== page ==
Johan Hammerstrom:  I’m assuming you’ll edit all of this out, like this all gets cut in post –

Kyle Haines:  Yeah, yeah, we’ll anonymize the band. We’ll just, you know, bleep it out.

Johan Hammerstrom:  Well, what you can do is take the whole recording, give it to the AI and say, take out the parts that are not very good and just leave me what’s valuable. And they’ll splice you talking and you can just cut me out of the podcast altogether. [Laughs].

Kyle Haines:  [Laughs]. Or use just all of the good points you’ve made I can have made in my voice. So it just sounds like a larger perspective piece just from me.

Johan Hammerstrom:  Yeah, that’s true.  We could – Yeah.

Kyle Haines:  Yeah. It’s interesting.

You talked about Microsoft Copilot, and I think that calling AI a copilot is a misnomer. And I think this builds on something that you said, because when I think of a copilot, that’s someone that I can hand something over to while I go take a nap on a transatlantic flight, like for the next four hours, you’ve got this, right? I think of it more as a first officer.

I agree with you, it’s terrible at generating things on its own. But, to answer the question I put to you, I’ve been using it a lot to take the things that I write and ask, are there things that I could make clearer? Are there things I could make better? Can I condense this down? Because I know that it’s too long.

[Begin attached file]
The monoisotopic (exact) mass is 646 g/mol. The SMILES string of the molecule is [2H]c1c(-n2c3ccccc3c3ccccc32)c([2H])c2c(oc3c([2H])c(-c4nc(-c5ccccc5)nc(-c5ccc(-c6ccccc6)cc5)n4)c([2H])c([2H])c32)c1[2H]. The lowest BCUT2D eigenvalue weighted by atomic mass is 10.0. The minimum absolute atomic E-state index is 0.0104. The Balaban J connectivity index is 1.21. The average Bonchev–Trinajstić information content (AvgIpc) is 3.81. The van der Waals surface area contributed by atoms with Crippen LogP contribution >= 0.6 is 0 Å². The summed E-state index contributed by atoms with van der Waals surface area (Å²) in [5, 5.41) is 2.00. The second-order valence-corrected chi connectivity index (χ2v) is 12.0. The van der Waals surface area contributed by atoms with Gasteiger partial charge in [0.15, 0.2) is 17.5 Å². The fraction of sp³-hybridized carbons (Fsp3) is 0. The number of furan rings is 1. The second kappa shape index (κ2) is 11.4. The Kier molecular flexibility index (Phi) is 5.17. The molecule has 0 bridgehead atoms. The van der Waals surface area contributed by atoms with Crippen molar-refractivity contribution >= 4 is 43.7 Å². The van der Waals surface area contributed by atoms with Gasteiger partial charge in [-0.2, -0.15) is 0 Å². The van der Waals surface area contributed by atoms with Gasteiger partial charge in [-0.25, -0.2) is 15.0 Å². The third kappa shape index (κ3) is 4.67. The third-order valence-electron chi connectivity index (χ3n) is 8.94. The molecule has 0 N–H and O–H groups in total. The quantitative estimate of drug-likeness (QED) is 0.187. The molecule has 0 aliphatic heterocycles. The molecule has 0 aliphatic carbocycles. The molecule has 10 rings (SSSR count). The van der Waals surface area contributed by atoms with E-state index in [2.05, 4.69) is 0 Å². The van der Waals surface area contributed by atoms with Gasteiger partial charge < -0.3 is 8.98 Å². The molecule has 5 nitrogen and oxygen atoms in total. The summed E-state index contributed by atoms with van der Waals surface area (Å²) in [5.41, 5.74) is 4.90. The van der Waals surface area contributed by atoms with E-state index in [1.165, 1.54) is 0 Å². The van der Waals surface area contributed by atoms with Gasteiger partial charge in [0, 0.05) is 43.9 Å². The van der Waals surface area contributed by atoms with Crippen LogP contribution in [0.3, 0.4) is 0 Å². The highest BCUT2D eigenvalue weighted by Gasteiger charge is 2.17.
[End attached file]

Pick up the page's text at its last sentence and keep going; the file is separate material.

So in my own work life, I’ve found it to be a useful first officer. I think the question for me is, especially when working with clients, what’s that distinction? I don’t want people using AI to answer complex questions and just relying on it solely. And so for me, it’s like, what’s the right way to give prompts to AI to make things better or shorter?

Johan Hammerstrom:  Yeah, the whole Copilot, it’s good to really dig into that term because it’s great branding by Microsoft.

The original use case for Open AI by Microsoft was in GitHub. Microsoft owns GitHub, which is sort of the world’s leading code repository that many developers use to code in. And they store versions of their code in GitHub.

The original Copilot was an AI assistant that helped you while you were writing code. And they found that developers who used Copilot were something like 40% more effective. They could code 40% faster and more effectively than developers who didn’t use Copilot.